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An ancient town of Laconia, on the Eurotas, twenty miles southeast of Sparta. It is said to have been the abode of Tyndarus, and of Castor and Pollux, who are hence called Amyclaei Fratres. After the conquest of Peloponnesus by the Dorians, the Achaeans maintained themselves in Amyclae for a long time; but it was at length taken and destroyed by the Lacedaemonians under Teleclus. Amyclae still continued memorable by the festival of the Hyacinthia celebrated at the place annually, and by the colossal statue of Apollo, who was hence called Amyclaeus.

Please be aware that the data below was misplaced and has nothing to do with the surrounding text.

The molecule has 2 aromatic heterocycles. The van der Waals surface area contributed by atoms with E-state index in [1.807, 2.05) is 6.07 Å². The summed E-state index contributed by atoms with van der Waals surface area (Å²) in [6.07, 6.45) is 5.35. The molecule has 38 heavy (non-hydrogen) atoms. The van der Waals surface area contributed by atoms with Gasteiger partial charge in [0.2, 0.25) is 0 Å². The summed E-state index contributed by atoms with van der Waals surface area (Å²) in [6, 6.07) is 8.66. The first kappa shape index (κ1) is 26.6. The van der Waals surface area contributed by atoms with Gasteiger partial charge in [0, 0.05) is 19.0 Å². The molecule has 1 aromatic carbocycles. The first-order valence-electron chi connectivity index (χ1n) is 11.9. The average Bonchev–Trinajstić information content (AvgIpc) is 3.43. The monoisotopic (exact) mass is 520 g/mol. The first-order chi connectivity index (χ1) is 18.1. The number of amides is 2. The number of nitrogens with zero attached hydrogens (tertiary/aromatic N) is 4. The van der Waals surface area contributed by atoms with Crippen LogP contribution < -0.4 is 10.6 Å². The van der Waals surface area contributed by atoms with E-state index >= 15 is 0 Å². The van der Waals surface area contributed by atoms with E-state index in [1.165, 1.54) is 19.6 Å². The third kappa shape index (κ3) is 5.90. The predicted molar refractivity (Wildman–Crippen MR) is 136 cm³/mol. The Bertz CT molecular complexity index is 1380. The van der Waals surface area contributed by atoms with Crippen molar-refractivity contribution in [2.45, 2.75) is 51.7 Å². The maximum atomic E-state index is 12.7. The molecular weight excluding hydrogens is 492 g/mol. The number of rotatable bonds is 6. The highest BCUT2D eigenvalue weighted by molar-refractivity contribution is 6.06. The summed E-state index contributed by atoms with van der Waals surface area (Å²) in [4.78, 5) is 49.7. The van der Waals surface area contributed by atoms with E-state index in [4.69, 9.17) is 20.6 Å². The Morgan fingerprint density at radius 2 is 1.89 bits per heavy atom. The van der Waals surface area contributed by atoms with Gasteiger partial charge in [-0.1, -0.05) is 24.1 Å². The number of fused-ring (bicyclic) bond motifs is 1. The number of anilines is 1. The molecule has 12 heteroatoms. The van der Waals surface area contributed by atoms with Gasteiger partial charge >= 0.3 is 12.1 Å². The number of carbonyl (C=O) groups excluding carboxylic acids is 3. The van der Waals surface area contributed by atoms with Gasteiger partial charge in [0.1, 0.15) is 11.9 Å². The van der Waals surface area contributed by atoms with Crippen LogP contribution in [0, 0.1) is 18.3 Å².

An ancient town of Latium, east of Terracina, on the Sinus Amyclanus, claimed to be an Achaean colony from Laconia. The inhabitants were said to have deserted it on account of its being infested by serpents; whence Vergil speaks of tacitae Amyclae ( Aen. x. 564.)

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